architecture in the area can best be described as pseudo-neoclassical,
with elements of design copied from buildings elsewhere that had already
incorporated copied elements of classic design," remembered M. H. Ward,
one of Odell’s early associates.
Odell set out to change that circumstance.
|A. G. Odell, Jr.
Photograph from Charlotte 23 by Mary Snead
his lead from the thinking of such revolutionary post-World War One
European architects as Le Corbusier. From about 1920 until shortly before
his death in 1965, Le Corbusier was an untiring proselytizer for what he
called the "Radiant City." To his way of thinking, urban designers should
break completely with the past. Le Corbusier had no sympathy or interest
in the preservation of existing buildings or neighborhoods. "Modern town
planning comes to birth with a new architecture," he proclaimed.
Le Corbusier envisioned people living in high rise apartments surrounded
by lustrous skyscrapers separated from one another by large expanses of
manicured open space and dramatic fountains. Urban cores should be
hygienic, antiseptic, and ordered -- not cluttered, begrimed, and
haphazard. The tradition of mixing functions in a single structure or
neighborhood was an anathema to Corbusier. The city of the future would be
divided into discreet sections devoted to specific purposes – working,
living, leisure – connected to one another by expressways.
Corbusier also called for a new vocabulary of building design. "We must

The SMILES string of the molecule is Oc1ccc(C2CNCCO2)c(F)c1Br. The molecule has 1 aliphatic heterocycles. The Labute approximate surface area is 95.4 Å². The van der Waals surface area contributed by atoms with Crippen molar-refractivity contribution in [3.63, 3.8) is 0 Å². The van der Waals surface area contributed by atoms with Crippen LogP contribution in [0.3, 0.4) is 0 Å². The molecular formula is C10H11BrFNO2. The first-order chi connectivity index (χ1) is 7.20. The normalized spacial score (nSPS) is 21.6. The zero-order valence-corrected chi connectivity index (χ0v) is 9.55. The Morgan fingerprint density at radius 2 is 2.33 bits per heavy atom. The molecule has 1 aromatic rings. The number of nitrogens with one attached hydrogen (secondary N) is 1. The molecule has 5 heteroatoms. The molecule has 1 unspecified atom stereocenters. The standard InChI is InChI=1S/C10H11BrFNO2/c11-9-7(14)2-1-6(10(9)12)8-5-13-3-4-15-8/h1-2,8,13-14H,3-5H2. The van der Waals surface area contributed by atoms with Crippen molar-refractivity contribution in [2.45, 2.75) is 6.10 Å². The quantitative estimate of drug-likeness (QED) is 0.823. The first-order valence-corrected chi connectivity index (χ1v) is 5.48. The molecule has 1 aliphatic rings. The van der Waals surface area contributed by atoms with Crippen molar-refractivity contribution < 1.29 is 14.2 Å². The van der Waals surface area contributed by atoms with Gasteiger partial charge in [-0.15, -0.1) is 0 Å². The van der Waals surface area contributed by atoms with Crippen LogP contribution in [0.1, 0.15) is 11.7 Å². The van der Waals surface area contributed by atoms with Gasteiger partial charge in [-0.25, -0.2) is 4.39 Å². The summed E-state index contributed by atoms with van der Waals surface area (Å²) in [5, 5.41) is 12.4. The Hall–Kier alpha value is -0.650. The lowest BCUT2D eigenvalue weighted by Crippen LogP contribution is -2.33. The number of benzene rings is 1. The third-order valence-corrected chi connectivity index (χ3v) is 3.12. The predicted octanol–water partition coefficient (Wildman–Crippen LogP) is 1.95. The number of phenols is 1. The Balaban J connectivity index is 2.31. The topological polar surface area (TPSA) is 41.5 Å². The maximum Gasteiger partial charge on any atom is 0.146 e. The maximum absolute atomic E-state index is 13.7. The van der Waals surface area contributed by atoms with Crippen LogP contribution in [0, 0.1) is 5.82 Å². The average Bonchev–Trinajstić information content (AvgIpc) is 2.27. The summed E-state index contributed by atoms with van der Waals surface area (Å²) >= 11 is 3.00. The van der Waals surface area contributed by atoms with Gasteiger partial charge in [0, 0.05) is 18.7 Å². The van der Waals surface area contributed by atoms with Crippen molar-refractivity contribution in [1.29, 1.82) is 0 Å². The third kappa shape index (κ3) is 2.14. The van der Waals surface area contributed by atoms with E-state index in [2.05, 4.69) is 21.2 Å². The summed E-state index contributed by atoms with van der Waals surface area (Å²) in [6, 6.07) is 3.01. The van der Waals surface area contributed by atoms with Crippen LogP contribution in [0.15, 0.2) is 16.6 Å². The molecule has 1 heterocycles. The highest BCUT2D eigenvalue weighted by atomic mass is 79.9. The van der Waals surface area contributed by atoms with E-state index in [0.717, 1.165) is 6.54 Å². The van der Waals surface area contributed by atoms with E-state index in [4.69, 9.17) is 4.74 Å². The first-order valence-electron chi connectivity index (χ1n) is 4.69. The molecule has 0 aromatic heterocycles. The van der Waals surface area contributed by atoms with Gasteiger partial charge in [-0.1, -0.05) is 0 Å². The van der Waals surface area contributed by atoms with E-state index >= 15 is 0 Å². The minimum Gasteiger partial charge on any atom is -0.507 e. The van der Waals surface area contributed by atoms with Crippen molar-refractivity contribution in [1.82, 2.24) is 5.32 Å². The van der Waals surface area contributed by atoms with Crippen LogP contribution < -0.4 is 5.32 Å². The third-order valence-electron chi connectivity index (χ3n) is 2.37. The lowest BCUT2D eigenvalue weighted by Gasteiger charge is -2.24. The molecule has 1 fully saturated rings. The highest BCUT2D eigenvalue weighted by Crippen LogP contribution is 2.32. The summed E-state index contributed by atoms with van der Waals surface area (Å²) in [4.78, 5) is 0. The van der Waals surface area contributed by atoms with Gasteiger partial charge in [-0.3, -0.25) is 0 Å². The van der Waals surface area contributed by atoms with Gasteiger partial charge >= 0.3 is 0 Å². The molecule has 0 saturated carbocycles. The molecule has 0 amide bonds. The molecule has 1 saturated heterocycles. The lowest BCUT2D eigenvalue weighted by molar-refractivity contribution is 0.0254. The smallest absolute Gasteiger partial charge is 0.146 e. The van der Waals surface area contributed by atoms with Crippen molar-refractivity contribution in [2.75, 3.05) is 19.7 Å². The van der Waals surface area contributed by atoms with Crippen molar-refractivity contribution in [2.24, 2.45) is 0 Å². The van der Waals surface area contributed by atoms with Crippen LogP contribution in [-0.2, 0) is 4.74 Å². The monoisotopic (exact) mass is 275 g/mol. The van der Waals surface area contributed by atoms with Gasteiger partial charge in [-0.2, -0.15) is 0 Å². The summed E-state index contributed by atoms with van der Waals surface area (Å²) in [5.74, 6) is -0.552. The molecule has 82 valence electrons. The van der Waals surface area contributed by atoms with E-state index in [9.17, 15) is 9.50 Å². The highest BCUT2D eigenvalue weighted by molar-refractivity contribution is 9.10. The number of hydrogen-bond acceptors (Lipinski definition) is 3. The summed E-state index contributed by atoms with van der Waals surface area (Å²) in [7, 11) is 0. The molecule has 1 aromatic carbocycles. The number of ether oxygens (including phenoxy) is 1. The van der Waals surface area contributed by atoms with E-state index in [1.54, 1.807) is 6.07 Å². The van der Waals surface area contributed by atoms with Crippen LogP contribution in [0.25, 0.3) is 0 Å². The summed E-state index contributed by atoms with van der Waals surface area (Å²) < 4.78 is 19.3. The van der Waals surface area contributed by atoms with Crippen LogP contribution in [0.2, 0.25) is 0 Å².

start again from zero," he insisted.
His new architecture became known as the International style. "A house is
a machine for living in," said Corbusier.
The fundamentals of the International style centered upon the
exploitation of new materials, especially reinforced concrete,
strengthened steel, and large expanses of glass, to create grace,
airiness, and to allow great amounts of sunlight to penetrate the interior
of structures. Some suggest that Corbusier wanted all buildings to look
like luxury liners. The proponents of the International style "maintained
that a well- designed building could be beautiful without the addition of
expensive trim that obscured its functional shapes and structure,"
Another center of International style philosophy was the Bauhaus in
Germany, where influential designers like Walter Gropius and Ludwig Mies
van der Rohe held sway.
Odell, Jr. became Charlotte’s principal champion of the International
style and devoted his considerable talents and energies to reshaping the
local urban landscape. For good or ill, he largely succeeded. Odell
embraced the architecture of "tomorrow" and had nothing but disdain for
the revivalist buildings he observed on the streets of Charlotte.
Describing what he saw when he arrived in Charlotte, Odell declared:
"There was nothing here . . . that illustrated the honesty of stone as